A pair of elongated filaments observed across the Sun. The image was made by combining three images in different wavelengths of extreme ultraviolet light shown in blues, yellow and dark red.
Photojournal: PIA16996
Source: NASA/GSFC/Solar Dynamics Observatory
Published: November 30, 2017

Two noteworthy features were noted on the Sun: a pair of elongated filaments (Sept. 8, 2016). The central one was twisted into the shape of an elaborate arch at the center of the Sun (yellow arrows). If this were straightened out, it would extend just about across the entire Sun, almost a million miles (1.6 million km). The other, smaller filament, (white arrows) if made straight, might reach about half that distance. Still, pretty impressive. Filaments are elongated strands of plasma suspended above the Sun by magnetic forces. They are notoriously unstable and often break apart within a few days. The image was made by combining three images in different wavelengths of extreme ultraviolet light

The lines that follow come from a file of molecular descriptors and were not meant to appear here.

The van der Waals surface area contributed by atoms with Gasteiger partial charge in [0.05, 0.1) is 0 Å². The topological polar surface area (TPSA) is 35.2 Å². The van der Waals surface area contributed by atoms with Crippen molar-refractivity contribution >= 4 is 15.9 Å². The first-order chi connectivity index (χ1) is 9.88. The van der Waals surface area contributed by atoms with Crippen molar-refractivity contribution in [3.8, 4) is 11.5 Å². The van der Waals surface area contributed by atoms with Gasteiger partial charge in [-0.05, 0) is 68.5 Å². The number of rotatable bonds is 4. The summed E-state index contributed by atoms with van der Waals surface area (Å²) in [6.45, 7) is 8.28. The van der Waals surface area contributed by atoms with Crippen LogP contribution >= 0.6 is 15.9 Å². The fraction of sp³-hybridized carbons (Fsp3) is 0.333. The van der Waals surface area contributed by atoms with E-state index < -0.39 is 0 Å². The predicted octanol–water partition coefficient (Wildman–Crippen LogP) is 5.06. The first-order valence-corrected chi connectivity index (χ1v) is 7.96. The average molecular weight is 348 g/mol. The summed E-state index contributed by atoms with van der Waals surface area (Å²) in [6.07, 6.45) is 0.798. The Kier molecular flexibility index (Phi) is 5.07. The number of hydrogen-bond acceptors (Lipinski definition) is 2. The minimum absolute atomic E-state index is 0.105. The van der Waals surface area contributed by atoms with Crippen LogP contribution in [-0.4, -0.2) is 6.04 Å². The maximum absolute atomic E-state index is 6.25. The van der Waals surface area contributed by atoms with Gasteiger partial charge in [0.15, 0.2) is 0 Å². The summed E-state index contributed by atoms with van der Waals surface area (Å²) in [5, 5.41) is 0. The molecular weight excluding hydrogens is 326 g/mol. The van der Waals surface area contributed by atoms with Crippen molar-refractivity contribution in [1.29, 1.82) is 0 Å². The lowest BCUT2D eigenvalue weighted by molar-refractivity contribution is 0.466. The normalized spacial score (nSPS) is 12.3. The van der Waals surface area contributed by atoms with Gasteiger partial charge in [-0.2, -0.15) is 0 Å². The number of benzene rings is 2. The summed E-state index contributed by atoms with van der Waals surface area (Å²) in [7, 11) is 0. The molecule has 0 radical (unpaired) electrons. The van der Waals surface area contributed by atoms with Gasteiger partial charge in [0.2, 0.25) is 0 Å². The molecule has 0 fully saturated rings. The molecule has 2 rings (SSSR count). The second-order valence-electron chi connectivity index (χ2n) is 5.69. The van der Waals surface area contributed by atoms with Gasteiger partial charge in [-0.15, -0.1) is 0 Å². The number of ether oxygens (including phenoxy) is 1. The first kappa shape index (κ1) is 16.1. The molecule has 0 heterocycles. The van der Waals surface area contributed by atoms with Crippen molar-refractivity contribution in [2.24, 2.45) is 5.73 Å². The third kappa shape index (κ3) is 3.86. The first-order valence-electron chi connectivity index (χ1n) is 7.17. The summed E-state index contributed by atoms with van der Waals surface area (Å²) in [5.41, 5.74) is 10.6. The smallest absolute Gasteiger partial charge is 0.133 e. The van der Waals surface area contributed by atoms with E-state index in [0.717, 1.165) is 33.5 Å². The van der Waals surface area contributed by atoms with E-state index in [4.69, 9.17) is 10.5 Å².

SDO is managed by NASA's Goddard Space Flight Center, Greenbelt, Maryland, for NASA's Science Mission Directorate, Washington. Its Atmosphere Imaging Assembly was built by the Lockheed Martin Solar Astrophysics Laboratory (LMSAL), Palo Alto, California.

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